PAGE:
Q: What is La Crosse encephalitis?
A: The La Crosse virus is spread by infected mosquitoes. Most people don’t have symptoms, but some rarely develop encephalitis, or an inflammation of the brain that can be life-threatening.
Q: How many cases of La Crosse encephalitis are reported each year?
A: About 80 to 100 cases are reported nationwide each year, with roughly a quarter of cases (about 20) occurring in Ohio.
Q: Who’s at risk?
A: Anyone who is bitten by a mosquito in an area where the virus is circulating can contract the virus. The greatest risk is for people who live, work or spend time in wooded areas, where the “treehole mosquito” (Aedes trisertiatus) that spreads the disease lives. Severe disease most commonly occurs in children younger than 16.
Q: How soon after getting bitten by an infected mosquito do people get sick?
A: It takes five to 15 days to develop symptoms.
Q: What are the symptoms of La Crosse encephalitis?
A: Initial symptoms for those who become ill include fever, headache, nausea, vomiting and tiredness. Symptoms of severe disease include seizures, coma and paralysis.
Q: How is La Crosse encephalitis treated?
A: No medication exists to treat the viral disease. Severe illnesses are treated with supportive therapy, which can include hospitalization, respiratory support, IV fluids and prevention of secondary infections.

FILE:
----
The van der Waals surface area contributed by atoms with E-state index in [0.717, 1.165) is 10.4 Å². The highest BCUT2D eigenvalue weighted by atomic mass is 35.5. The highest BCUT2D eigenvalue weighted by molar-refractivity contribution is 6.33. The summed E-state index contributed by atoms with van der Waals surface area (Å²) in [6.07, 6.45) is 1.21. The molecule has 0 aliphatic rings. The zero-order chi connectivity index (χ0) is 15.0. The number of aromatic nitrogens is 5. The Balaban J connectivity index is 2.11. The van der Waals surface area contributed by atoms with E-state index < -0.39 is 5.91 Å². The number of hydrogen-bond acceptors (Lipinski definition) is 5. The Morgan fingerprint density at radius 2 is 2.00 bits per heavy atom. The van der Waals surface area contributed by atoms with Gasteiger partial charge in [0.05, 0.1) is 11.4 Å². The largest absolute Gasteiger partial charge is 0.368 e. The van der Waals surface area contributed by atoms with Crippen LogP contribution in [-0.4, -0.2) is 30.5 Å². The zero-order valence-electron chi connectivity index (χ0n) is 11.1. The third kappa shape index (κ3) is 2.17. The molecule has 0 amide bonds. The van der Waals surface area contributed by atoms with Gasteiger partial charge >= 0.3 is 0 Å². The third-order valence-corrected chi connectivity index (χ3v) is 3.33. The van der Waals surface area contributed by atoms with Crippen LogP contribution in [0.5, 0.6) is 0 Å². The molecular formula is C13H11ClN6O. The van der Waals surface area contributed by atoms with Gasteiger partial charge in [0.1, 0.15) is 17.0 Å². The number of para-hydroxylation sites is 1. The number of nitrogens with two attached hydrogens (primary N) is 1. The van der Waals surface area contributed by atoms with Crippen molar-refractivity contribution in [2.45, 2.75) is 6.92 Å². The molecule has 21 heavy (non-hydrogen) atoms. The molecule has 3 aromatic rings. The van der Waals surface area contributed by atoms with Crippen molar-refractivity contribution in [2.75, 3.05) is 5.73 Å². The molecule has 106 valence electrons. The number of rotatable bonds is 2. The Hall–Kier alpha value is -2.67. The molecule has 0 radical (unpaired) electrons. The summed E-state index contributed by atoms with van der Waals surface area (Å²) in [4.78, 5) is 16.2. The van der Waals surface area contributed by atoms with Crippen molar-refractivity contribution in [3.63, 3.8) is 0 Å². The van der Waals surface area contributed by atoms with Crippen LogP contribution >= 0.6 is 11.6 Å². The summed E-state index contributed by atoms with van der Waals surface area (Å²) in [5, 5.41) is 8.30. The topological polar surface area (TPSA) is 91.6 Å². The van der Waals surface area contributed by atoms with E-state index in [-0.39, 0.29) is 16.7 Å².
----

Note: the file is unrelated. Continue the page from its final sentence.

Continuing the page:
Q: Can it be prevented?
A: A vaccine doesn’t exist, but people can take these steps to prevent mosquito bites. Use insect repellent containing DEET, piracidin, IR3535 or oil of lemon eucalyptus on clothing and exposed skin. Wear long sleeves and pants if possible. Eliminate mosquito breeding areas by emptying standing water from flower pots, buckets, barrels, children’s swimming pools and other containers. Fill treeholes in and around your yard to eliminate the mosquito’s preferred breeding ground. Have secure, intact screens in windows and doors to keep out mosquitoes.
Sources: U.S. Centers for Disease Control and Infection; Ohio Department of Health